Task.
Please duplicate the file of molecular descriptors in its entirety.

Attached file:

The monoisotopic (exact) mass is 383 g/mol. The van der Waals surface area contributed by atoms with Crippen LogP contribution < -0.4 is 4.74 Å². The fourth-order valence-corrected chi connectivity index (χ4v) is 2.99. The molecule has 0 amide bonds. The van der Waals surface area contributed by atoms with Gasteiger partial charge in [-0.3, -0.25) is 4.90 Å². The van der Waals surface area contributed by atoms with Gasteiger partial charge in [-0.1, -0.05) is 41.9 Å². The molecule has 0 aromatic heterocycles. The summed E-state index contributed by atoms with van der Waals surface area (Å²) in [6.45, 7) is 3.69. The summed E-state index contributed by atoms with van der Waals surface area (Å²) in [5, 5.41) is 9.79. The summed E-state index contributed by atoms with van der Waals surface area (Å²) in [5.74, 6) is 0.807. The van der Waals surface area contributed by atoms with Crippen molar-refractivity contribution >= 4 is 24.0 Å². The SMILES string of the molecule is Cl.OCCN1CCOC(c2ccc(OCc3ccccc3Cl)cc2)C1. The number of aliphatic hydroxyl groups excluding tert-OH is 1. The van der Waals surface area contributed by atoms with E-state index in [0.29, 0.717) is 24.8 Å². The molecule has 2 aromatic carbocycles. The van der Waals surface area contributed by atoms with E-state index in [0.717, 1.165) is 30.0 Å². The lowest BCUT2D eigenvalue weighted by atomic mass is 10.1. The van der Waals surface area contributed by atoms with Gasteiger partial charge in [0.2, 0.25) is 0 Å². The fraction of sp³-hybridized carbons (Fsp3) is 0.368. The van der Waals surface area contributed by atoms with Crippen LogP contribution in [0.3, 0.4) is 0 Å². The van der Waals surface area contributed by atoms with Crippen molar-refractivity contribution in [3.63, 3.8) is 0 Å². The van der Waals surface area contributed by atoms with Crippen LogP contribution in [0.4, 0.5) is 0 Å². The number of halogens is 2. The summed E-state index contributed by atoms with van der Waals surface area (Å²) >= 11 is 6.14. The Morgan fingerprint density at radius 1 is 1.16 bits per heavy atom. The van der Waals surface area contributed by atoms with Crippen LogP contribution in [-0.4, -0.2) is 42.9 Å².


The monoisotopic (exact) mass is 383 g/mol. The van der Waals surface area contributed by atoms with Crippen LogP contribution < -0.4 is 4.74 Å². The fourth-order valence-corrected chi connectivity index (χ4v) is 2.99. The molecule has 0 amide bonds. The van der Waals surface area contributed by atoms with Gasteiger partial charge in [-0.3, -0.25) is 4.90 Å². The van der Waals surface area contributed by atoms with Gasteiger partial charge in [-0.1, -0.05) is 41.9 Å². The molecule has 0 aromatic heterocycles. The summed E-state index contributed by atoms with van der Waals surface area (Å²) in [6.45, 7) is 3.69. The summed E-state index contributed by atoms with van der Waals surface area (Å²) in [5, 5.41) is 9.79. The summed E-state index contributed by atoms with van der Waals surface area (Å²) in [5.74, 6) is 0.807. The van der Waals surface area contributed by atoms with Crippen molar-refractivity contribution >= 4 is 24.0 Å². The SMILES string of the molecule is Cl.OCCN1CCOC(c2ccc(OCc3ccccc3Cl)cc2)C1. The number of aliphatic hydroxyl groups excluding tert-OH is 1. The van der Waals surface area contributed by atoms with E-state index in [0.29, 0.717) is 24.8 Å². The molecule has 2 aromatic carbocycles. The van der Waals surface area contributed by atoms with E-state index in [0.717, 1.165) is 30.0 Å². The lowest BCUT2D eigenvalue weighted by atomic mass is 10.1. The van der Waals surface area contributed by atoms with Gasteiger partial charge in [0.2, 0.25) is 0 Å². The fraction of sp³-hybridized carbons (Fsp3) is 0.368. The van der Waals surface area contributed by atoms with Crippen LogP contribution in [0.3, 0.4) is 0 Å². The van der Waals surface area contributed by atoms with Crippen molar-refractivity contribution in [3.63, 3.8) is 0 Å². The van der Waals surface area contributed by atoms with Crippen LogP contribution in [0.4, 0.5) is 0 Å². The number of halogens is 2. The summed E-state index contributed by atoms with van der Waals surface area (Å²) >= 11 is 6.14. The Morgan fingerprint density at radius 1 is 1.16 bits per heavy atom. The van der Waals surface area contributed by atoms with Crippen LogP contribution in [-0.4, -0.2) is 42.9 Å².